Ben Isakhan, who sees a vastly different Iraq from even a year ago, sums up the futility in one particular everyday scene now playing out around the capital Baghdad.

“On odd days, odd-number-plate cars can get through certain checkpoints. And on even days, even-number-plate cars can get through certain checkpoints. Now that might not sound all that complicated, but when you have a massive city of some four million people, three million people, and, you know, these people are trying to go about their day, trying to get to work, trying to get to school, trying to do the grocery shopping, trying to do whatever it is that they need to do, life is just stifled by this — it’s completely crippled, it’s incredibly difficult to move around. The logic of this is, if you prevent half the cars from moving around particular points of the city, then you’re going to reduce the number of cars on the road, which should, in theory, reduce the number of bombs. But I mean, well, firstly, it’s not working, because bombs are going off all the time, as bad as ever. And, secondly, if you were a terrorist, why wouldn’t you just wait till tomorrow?”

The reasons why Iraq could be slipping into yesterday are similarly complicated.

Syria’s breakdown is a significant part, but Iraq’s problems are very much its own, too.

A former governance policy adviser for the postwar transitional government in Iraq, Lydia Khalil, points to a lack of … well, governance.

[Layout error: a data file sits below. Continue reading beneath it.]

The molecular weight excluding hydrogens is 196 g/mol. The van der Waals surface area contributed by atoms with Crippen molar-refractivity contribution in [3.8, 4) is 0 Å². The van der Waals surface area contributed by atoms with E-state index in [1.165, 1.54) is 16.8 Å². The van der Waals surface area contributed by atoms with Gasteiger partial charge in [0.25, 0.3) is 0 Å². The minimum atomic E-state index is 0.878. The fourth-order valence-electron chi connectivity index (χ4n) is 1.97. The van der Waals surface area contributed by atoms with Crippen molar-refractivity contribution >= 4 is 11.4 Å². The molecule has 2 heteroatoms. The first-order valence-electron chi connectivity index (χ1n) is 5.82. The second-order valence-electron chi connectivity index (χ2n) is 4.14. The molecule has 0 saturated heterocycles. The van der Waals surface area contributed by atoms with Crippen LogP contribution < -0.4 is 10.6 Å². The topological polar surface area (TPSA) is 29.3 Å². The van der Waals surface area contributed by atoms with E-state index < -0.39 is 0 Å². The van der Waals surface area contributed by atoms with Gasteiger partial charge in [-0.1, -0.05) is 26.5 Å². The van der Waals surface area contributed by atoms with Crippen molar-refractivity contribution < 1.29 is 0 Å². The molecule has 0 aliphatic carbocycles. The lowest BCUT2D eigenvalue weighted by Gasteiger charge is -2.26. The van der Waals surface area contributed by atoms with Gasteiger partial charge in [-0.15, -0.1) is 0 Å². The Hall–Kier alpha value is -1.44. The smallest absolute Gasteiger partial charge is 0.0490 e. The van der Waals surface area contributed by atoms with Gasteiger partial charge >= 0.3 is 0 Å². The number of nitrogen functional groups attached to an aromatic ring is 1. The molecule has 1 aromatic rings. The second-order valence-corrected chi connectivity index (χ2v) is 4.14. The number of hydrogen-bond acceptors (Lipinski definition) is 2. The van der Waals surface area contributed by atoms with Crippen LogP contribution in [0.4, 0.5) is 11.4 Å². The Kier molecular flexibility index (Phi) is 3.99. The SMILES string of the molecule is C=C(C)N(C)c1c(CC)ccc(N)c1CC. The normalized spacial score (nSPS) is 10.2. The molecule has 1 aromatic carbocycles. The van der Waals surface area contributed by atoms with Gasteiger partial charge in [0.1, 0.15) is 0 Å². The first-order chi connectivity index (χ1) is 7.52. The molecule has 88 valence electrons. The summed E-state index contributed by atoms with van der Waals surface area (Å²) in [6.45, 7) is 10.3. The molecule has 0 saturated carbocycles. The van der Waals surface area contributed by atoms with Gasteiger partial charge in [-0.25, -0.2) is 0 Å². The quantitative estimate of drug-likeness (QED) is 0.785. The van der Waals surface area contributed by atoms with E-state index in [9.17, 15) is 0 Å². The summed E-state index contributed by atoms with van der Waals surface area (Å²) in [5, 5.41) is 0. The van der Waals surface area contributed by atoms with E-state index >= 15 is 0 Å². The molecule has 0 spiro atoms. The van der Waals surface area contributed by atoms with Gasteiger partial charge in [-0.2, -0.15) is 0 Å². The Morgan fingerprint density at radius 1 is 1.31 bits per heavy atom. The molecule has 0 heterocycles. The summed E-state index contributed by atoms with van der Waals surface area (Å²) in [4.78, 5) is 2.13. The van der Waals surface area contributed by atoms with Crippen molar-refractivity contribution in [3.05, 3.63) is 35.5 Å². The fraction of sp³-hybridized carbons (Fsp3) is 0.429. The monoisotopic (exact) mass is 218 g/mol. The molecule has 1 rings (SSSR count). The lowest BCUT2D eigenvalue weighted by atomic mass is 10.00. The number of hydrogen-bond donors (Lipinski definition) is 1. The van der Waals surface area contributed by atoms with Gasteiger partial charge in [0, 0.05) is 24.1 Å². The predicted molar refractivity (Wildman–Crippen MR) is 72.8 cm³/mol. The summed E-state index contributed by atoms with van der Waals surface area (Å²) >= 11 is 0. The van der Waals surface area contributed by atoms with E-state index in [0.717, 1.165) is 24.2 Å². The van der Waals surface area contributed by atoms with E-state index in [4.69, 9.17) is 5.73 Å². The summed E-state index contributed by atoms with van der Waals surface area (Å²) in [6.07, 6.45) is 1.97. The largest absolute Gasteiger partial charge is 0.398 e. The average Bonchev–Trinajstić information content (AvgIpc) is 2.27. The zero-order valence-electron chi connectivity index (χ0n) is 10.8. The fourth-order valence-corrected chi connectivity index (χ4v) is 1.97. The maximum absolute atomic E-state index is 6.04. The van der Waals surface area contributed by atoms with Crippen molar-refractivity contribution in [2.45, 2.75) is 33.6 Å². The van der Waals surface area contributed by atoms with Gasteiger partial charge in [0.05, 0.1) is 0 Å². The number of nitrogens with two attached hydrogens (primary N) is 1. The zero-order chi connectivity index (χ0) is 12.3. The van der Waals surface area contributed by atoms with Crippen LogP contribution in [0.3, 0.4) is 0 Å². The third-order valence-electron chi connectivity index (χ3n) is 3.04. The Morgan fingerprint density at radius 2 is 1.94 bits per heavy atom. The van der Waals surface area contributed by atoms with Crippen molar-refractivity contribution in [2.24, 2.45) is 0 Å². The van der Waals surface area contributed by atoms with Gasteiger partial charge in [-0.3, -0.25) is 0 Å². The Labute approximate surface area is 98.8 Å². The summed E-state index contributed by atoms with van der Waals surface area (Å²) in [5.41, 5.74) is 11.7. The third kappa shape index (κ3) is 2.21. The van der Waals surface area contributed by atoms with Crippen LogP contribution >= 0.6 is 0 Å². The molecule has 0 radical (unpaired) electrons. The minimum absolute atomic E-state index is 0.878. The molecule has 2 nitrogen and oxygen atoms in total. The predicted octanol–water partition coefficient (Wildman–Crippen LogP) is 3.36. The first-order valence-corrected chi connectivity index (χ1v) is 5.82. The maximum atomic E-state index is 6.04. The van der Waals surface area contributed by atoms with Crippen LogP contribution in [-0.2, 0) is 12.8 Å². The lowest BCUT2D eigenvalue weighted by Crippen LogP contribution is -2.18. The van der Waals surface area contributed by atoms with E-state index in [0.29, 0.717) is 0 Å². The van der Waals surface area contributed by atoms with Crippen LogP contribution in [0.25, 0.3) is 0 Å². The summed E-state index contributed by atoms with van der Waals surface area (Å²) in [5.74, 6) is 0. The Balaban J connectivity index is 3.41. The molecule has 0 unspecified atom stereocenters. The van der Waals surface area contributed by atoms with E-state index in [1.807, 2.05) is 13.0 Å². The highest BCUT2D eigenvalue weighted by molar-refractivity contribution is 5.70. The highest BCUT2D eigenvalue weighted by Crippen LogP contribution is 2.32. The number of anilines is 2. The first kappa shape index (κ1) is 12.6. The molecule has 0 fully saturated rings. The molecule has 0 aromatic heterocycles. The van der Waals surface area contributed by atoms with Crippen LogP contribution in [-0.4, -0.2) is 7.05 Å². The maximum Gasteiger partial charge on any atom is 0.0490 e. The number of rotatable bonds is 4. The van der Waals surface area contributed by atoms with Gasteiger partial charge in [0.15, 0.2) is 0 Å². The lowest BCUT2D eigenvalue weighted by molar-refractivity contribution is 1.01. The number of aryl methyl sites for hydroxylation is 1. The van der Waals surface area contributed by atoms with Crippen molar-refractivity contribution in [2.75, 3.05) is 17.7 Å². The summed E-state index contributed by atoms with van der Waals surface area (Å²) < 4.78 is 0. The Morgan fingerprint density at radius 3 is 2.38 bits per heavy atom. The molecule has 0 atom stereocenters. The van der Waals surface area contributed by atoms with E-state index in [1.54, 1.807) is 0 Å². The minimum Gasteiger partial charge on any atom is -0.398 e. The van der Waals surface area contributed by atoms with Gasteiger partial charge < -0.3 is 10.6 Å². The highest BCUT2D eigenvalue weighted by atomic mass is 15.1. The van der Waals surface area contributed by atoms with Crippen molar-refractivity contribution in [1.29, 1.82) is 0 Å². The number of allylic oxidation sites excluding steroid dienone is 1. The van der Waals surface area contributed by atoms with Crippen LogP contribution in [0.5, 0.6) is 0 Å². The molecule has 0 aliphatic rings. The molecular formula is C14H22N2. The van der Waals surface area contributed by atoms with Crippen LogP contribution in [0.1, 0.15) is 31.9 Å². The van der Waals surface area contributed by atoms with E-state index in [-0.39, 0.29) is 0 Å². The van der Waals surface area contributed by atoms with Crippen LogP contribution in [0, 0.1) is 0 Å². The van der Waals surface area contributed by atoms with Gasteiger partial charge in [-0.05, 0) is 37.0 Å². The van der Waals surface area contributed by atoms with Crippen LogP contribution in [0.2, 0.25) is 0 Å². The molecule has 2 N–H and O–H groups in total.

Now a Melbourne-based international-security analyst, Dr Khalil, too, suggests there is grave danger Iraq could be headed back to the days of 2006 and ’07.

“I’m very concerned about what’s happening in Iraq for a couple of reasons. I think that’s directly a result of the spillover from Syria, but it’s also a result of a number of unresolved issues within the Iraqi governance landscape as well. A lot of that has to do with unresolved feelings of (un)fairness between different minority groups within Iraq, and, also, continued disputes over disputed territories in the region.”

The minority Sunnis held the power under late President Saddam Hussein, but the majority Shi’ites now largely rule the country under Prime Minister Nouri al-Maliki.

Under his rule, and especially since the US exit, leading Sunni politicians have been targeted politically until much of the Sunni Arab population now feels unrepresented.